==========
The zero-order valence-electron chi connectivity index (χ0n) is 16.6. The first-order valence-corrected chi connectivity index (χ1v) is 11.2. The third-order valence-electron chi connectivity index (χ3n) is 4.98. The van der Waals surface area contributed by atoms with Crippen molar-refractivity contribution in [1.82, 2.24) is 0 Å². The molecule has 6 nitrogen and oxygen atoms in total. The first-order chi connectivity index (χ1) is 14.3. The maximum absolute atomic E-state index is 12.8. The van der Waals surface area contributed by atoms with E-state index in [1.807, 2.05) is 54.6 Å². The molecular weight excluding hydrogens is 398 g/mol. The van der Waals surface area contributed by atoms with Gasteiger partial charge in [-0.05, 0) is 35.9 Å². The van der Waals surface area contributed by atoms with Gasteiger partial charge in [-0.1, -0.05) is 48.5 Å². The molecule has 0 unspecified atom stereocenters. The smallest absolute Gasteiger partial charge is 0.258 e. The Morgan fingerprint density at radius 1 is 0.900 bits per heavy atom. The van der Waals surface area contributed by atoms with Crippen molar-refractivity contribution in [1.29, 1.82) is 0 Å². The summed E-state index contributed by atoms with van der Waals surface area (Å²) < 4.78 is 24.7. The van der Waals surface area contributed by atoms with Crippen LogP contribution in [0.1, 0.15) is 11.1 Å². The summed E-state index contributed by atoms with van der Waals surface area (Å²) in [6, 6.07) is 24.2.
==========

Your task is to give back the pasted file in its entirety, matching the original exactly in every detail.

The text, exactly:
The zero-order valence-electron chi connectivity index (χ0n) is 16.6. The first-order valence-corrected chi connectivity index (χ1v) is 11.2. The third-order valence-electron chi connectivity index (χ3n) is 4.98. The van der Waals surface area contributed by atoms with Crippen molar-refractivity contribution in [1.82, 2.24) is 0 Å². The molecule has 6 nitrogen and oxygen atoms in total. The first-order chi connectivity index (χ1) is 14.3. The maximum absolute atomic E-state index is 12.8. The van der Waals surface area contributed by atoms with E-state index in [1.807, 2.05) is 54.6 Å². The molecular weight excluding hydrogens is 398 g/mol. The van der Waals surface area contributed by atoms with Gasteiger partial charge in [-0.05, 0) is 35.9 Å². The van der Waals surface area contributed by atoms with Gasteiger partial charge in [-0.1, -0.05) is 48.5 Å². The molecule has 0 unspecified atom stereocenters. The smallest absolute Gasteiger partial charge is 0.258 e. The Morgan fingerprint density at radius 1 is 0.900 bits per heavy atom. The van der Waals surface area contributed by atoms with Crippen molar-refractivity contribution in [1.29, 1.82) is 0 Å². The summed E-state index contributed by atoms with van der Waals surface area (Å²) < 4.78 is 24.7. The van der Waals surface area contributed by atoms with Crippen LogP contribution in [0.1, 0.15) is 11.1 Å². The summed E-state index contributed by atoms with van der Waals surface area (Å²) in [6, 6.07) is 24.2.